At that moment, Brendan returns, leaping down the staircase in a blue-and-white polka dotted blouse.

"What'd I miss?" he asks.

***

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Bright and early at 7:30 a.m. the next day we arrive at Brendan's school.

After checking in at the main entrance, Brendan and I stand at the end of a nearby hall where there are two faculty bathrooms, one marked men and one marked women. Brendan has permission to use that particular ladies' room in lieu of the boys' bathrooms throughout the school.

"The reason why I'm scared going to the boys' bathroom is because that's my most vulnerable place," Brendan had explained to me. "There are no security cameras. There's no faculty most of the time. It's always quiet. You never know if some boy is going to come beat me up or something."

Brendan peels off his denim backpack, looks both ways, and smiles as he slips into the ladies' room.

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Our first class of the day is Spanish, located in a detached classroom behind the brick-faced school. It's a class of mostly boys, each wearing some combination of Adidas or Nikes, baggy shorts, and gel matting their hair into combovers.

They talk about sports, and Brendan talks to almost no one — except the teacher who delivers missed assignments to his desk. Eventually, one student in a hoodie turns around and says to Brendan that he was lying in bed on Sunday night watching the VMAs when he heard a familiar voice.

"It was you," he says to Brendan. "That was pretty cool."

"Thanks," Brendan exclaims. "It was a surprise. We weren't allowed to tell anyone."

I wait for the student to ask Brendan some questions, but he instead turns to face ahead.

In every class, Brendan sits quietly waiting to be engaged. He warmly talks to his female peers in passing, but mostly submerses himself in his phone as we walk through the hallways.

Mia, Brendan's "best, best, best friend since we were five," texts him. People are asking who's "the chick" following Brendan around campus. (It's me.)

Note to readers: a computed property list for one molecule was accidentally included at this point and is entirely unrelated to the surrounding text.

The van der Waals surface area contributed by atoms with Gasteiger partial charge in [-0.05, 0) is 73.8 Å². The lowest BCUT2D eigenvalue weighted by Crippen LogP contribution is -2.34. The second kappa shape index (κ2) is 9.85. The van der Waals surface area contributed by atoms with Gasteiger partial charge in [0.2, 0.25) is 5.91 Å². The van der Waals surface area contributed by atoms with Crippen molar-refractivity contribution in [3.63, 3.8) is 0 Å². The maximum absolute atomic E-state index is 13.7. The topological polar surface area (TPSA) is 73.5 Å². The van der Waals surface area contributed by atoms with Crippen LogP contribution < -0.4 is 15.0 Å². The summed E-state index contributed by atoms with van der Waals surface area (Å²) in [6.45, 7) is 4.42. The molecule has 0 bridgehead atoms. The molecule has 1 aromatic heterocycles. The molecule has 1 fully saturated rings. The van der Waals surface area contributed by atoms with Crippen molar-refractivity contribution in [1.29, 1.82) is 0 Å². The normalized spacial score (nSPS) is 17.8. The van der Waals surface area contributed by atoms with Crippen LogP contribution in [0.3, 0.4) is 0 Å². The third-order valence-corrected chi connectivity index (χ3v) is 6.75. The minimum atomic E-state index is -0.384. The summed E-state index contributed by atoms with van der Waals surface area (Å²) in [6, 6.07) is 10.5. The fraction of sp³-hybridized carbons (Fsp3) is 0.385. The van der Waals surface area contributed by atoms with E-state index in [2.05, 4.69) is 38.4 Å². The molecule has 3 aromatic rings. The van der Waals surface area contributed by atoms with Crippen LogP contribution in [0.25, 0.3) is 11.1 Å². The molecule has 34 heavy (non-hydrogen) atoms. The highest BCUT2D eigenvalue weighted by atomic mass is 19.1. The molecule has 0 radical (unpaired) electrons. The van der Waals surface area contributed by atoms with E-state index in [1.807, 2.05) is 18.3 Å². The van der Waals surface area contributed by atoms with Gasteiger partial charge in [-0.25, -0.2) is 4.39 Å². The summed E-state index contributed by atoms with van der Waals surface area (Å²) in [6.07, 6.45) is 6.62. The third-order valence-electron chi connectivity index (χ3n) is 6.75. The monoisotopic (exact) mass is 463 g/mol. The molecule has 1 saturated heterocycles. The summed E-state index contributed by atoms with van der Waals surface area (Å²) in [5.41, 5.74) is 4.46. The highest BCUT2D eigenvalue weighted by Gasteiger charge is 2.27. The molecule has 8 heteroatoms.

Next we head to tap class. While other kids change into gym clothes in the respective locker rooms, Brendan feels uncomfortable stripping for everyone to see. He instead wears a thin, moisture-wicking shirt and leggings under his uniform, and peels off the top layer in a corner of the empty dance studio.

When the music starts, Brendan launches into the warm-up, tapping his feet in a repetitive march. His face breaks into a goofy smile anytime he misses a step. He’s not the best in the class, but his enthusiasm far surpasses his peers.

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More than an hour later, the bell rings, signaling it's time for the whole school to break for lunch.

Brendan makes a beeline for a metal picnic table in the shade where he, Mia, and four of their close friends eat every day. He pulls a six-inch sub and a bag of pretzels out of his backpack to eat, then reaches back in for a floral-scented body spray he spritzes on his neck. In the company of his social circle, there's no need to hide his femininity.

A teacher passes by with a guitar in hand, and Brendan and his friends beg her to play One Direction. She breaks into the chorus of the group's debut single, "What Makes You Beautiful," and they erupt in applause.

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Mia uses the impromptu performance as an opportunity to chide Brendan again about the VMAs. He usually brings her as a plus-one to events, like the YouTube-sponsored conference VidCon or a meetup at Disneyland this past summer, but Brendan couldn't even tell her he was attending, let alone invite her, given his vow of secrecy to MTV.

So Mia missed her chance to meet Harry Styles, the floppy-haired dreamboat in One Direction.

"I'd probably cry," Mia says of a potential meeting. "I'm such an emotional person when it comes to One Direction."

"Like if Harry dies, it's over," one friend giggles.

"I don't know what I would do," Mia sighs. "I wouldn't kill myself, but like …."

As the sun reaches its peak over the Las Vegas Valley and kids get antsy to go home, last period arrives. It's Brendan's favorite class, musical theater, lead by a veteran-performer and teacher who cut his teeth on Chicago's famous Second City improv stage. The teacher pushes his rolled, plaid sleeves up and leans into the podium.

"Today, I'm going to tell you about a tragedy," he says, scratching his goatee. The group of roughly 10 underclassmen look up at him with chins slumped in their hands.